Interlinking to Increase Pageviews and Decrease Bounce Rate – Blog Better

October 21, 2015 separator Blogging

Interlinking - Linking Blog Posts Internally


If you’re new here, One-Minute Blog Makeover is my series of bite-sized tips and tricks for making your blog more reader-friendly. You won’t have to dig into your code (scary!) or spend hours researching tactics or creating content. These are the manageable little changes that will make a huge difference for your blog and help you get more return on your efforts without feeling crazy overwhelmed.

Today I’ll show you how linking blog posts to your own existing posts can result in more pageviews and reduce your bounce rate.

No clue what a bounce rate is? Read on! And don’t miss the One-Minute Blog Makeover Challenge at the very end. Join in and share your progress!

Key Terms: Bounce Rate and Pageviews

  • Bounce rate is an indicator of how often visitors left your blog after visiting only a single page. A high bounce rate means that a lot of people are landing on a page and deciding not to stick around, while a low rate means that they’ve found something else to read and clicked through to at least one other page. (source)
  • Pageviews are the number of pages anyone visiting your site has viewed during a given time period. If somebody clicks through to a blog post and then looks at three more blog posts, then you have one visitor giving you four pageviews. (source)

How to Interlink Naturally (No click bait!)

Example - Internally Linking Blog Posts

The idea is to keep visitors clicking through your blog, reading along with all the wonderful content you’ve created, right?

Well, you have to serve it all up on a silver platter

If somebody got to your blog because they clicked on a Halloween party recipe on Pinterest, then chances are good they’re into Halloween content right now. Maybe they’re even planning a Halloween party.

  1. When you’re writing a post, assume that the reader will be on your blog BECAUSE OF that post. So, if you’re writing a Halloween post, your reader is looking for Halloween content, okay?
  2. Find other related content from your archives, and weave it into the introduction for your post. Find a way to talk about another great Halloween party idea, and link it up naturally in the narrative, like you see in the smaller circled item from the picture above.
  3. Be obvious. Add a callout at the very beginning or end directing readers to similar content. Like you see in the larger circle on the image above, I have a bright green button for users to find ALL my Halloween content.

Subtle Changes for Real Results – Before & After

Before and After Internally Linking Blog Posts

 I know it’s hard to see the actual text in this graphic, but bear with me while I make a point.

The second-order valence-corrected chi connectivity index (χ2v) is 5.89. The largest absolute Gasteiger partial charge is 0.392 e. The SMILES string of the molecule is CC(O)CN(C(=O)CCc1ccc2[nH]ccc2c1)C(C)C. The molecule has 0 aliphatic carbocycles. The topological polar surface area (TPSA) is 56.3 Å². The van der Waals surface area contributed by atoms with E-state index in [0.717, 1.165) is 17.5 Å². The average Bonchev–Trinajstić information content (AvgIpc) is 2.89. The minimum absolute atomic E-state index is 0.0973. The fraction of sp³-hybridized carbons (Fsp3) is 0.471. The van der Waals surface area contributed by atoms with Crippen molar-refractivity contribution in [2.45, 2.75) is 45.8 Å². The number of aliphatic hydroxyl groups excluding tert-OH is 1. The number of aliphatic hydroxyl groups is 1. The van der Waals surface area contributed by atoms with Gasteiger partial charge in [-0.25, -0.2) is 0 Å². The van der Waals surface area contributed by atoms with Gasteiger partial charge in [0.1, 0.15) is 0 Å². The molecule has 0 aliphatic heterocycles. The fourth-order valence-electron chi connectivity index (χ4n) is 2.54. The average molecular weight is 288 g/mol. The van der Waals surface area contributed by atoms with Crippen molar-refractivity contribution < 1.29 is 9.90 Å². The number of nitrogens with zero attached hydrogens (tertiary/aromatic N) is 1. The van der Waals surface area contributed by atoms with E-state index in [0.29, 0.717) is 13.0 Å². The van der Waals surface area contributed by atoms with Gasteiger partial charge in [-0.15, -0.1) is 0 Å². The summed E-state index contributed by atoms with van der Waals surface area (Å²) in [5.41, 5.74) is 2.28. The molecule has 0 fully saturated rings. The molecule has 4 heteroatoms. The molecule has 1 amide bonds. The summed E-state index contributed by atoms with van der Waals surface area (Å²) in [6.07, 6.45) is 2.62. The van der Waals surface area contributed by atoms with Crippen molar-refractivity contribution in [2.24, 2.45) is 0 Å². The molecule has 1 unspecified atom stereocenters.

• Before – In the “before” image, I have a blog post that’s written without any interlinking. Readers see the post; decide if they want to make it; and then they peace out.
  • After – In this example I have just TWO interlinks — the ones I highlighted in the last section of this post. As you can see, in spite of adding these two callouts based on my readers’ interests, I’ve only added a tiny bit of extra “bulk” to the post!

Don’t you think the “after” is more interesting to look at? It gives your eye another place to rest, AND it makes it really obvious that I have related content that you might want to check out!

One-Minute Blog Makeover Challenge

Now it’s time to give it a try! Revisit an old post — maybe one that’s doing well on Pinterest or that you want to promote for the holidays — and add a couple natural internal links. Then, come back and link it here in the comments so that we can all see your progress!

P.S. You can find two examples of this right in the intro of THIS post! ;D

P.P.S. Here’s the blog post featured in this article.


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  5. Ooo, that “click to see more” button is genius! Love how well you’ve explained interlinking, too. I recently updated an old post with new external and internal links (, but I think I could do better, and I like Abria’s comment about doing this monthly to keep old posts fresh. Thanks, Lindsay!

  6. This is genius. I had been doing a little of this without realizing the importance, and now I’m going to do more of it! Also thanks for explaining how Bounce Rate works… I’ve never really understood it before! 🙂

  7. I try to do a blog audit at least once a month, looking for places to interlink or links that are outdated. It’s good to keep track of how your content builds on itself.

  8. well, I finally know what’s “bounce rate” and I just check it and it’s not that bad on my website 🙂

  9. This is so good!!! Creating that “rabbit hole” for visitors to fall into as you lead them from post to post throughout your website is such a great strategy. We need to do more of it!

    Thank you so much for sharing!

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